When you are born, first you do not speak to anyone. You spend a year or so just uttering separate sounds and words in imitation of the adults around. And then at some point, boom, you are communicating in sentences! Surprisingly enough, the sentences are relevant to the situation.
You start using good grammar, like past tenses or passives, however complicated they might be in your mother tongue. People occasionally correct you but you are doing miraculously well. Your vocabulary grows with each passing day, too. Your pronunciation and intonation, meanwhile, were right on spot from day one. Are you a genius for that? If so, then most of us are.
As an adult learner of languages, you are picky about methods of teaching. You talk about your learning preferences and your memory type. You look for the best book and the best course. If you study in a group, you might feel you are different from the rest because you would rather do some types of activities but not others and you perceive their usefulness unequally. If you study one-to-one with a tutor, you may switch them and criticize their methods or demand they adapt some to their new unique learner, you. But as kids, we all learned our first language in one and the same way—listening and repeating.
You are going to tell me that kids are different, and I’ll grant you that. Their brains are more flexible; their survival depends a lot on learning to communicate with people around them; they have nothing else to do all day but listen and interpret what they hear. You are an adult with taxes to file, food to cook and relationship problems to be managed.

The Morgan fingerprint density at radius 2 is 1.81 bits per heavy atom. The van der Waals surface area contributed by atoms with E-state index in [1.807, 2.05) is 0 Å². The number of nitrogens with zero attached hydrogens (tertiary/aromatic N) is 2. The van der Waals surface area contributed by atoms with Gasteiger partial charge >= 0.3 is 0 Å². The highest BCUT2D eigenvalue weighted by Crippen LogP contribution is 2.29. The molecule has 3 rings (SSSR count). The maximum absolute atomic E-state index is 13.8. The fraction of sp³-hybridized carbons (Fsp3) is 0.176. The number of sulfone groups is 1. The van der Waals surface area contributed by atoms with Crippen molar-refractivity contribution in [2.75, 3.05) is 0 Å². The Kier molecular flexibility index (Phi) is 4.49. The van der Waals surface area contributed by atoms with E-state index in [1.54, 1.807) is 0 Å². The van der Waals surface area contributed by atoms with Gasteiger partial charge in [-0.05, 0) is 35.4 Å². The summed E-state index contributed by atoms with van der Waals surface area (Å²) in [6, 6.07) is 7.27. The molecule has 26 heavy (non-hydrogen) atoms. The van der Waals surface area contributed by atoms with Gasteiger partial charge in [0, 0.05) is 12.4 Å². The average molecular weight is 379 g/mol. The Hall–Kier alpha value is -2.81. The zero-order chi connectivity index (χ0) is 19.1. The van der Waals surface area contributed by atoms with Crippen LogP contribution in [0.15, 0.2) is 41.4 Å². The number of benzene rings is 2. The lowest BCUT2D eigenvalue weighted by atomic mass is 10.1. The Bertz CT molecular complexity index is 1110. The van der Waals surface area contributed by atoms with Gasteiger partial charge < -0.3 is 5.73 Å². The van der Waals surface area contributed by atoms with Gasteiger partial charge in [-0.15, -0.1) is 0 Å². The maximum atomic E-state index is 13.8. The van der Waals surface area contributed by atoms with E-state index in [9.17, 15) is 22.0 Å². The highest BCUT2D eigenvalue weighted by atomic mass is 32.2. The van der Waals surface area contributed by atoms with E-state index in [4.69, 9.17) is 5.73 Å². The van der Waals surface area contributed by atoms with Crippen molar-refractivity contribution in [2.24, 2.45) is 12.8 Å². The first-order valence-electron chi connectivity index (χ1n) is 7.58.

You probably have an option of living your whole life decently well just speaking one single language. Your brain is exhausted a lot of the time and is fed so much information daily that it is a good thing you remember anything new at all. And yes, teachers and language courses should definitely allow for all that.
However, you cannot argue against the fact that once your brain performed an impressive feat of analyzing a whole bunch of sounds, words and structures to figure out how to use them. And … started using them correctly in record time!
Surely it did not happen because you read some grammar rules before bed or had your early mistakes pointed out to you on a whiteboard along with other examples? Did you do any grammar drills? Did you make lists of the new vocabulary you encountered? Did you study new vocabulary by topic? Did anybody give you tests and exams to make you revise what you learned?
You know very well that none of that happened to you when you were learning your L1 (Language 1). Yet all those methods and more are what you would expect to find (and you would be surprised not to find) in the classroom where your L2 is taught. And maybe you think it is because people in education know better and organize classes that way for a good reason.